The Senate's rejection of a popular expansion of background checks for firearms last month marked an abrupt end to the campaign for gun restrictions after the Newtown shootings. But the "no" votes of 46 senators also represented a political gamble: that voters would not punish them for going against public will.
The risk may be significant, according to a new Washington Post-ABC News poll. Thirty five percent of registered voters say they could not support a candidate who voted against expanding background checks at gun shows and on the Internet -- even if they agreed with him or her on other issues. By comparison, 14 percent of voters would rule out a candidate who voted for expanded checks.
Somewhat surprisingly, the results are similar to the national numbers in states where both senators receive "B+" or "A" ratings from the National Rifle Association. Thirty-four percent of voters in those states say a vote against background checks would be disqualifying in a candidate, while 16 percent say support for expanded background checks would keep a candidate from winning their vote.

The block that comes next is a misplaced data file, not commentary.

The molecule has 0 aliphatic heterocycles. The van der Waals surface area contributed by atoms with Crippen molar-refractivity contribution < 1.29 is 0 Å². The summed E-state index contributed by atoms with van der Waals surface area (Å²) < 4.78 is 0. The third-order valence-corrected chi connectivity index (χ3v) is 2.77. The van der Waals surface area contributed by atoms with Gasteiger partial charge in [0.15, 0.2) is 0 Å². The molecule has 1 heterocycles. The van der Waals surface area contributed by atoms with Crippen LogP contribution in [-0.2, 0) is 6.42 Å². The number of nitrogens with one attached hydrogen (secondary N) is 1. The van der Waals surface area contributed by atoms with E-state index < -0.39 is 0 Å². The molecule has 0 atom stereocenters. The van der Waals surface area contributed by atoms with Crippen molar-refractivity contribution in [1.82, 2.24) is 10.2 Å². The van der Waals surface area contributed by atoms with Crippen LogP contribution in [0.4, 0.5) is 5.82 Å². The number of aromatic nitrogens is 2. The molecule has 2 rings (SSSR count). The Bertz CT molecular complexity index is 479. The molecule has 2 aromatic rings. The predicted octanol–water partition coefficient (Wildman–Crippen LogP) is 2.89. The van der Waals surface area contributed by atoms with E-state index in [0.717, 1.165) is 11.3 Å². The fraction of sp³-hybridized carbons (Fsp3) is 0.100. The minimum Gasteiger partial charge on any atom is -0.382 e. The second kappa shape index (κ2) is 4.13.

The same trend is true in congressional districts of House members with "A+" NRA ratings: 31 percent of people in those districts say they would reject candidates who support background checks, compared with 17 percent who rule out backing a supporter of background checks. In addition, 27 percent of voters in gun-owning households say they won't vote for a candidate who opposes expanded background checks compared with 17 percent who would oppose a supporter of broader checks.
It remains to be seen how many people will actually cast their votes on the issue. Just 15 percent said they were "angry" in a Post-Pew Research Center poll after the Senate voted down the background check proposal, a number that could shrink even further by the time the 2014 midterm election rolls around. And in January, just a month after the shootings in Connecticut, a Post-ABC poll found gun control was regarded as a far less important issue than the economy and government spending issues.
Still, the poll finds a large constituency of voters who say the issue of background checks is deal breaker, and therein the potential for a serious electoral force.
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Clement is a pollster with Capital Insight, the independent polling group of Washington Post Media. Capital Insight director Jon Cohen and pollster Peyton M. Craighill and Dan Keating contributed to this report.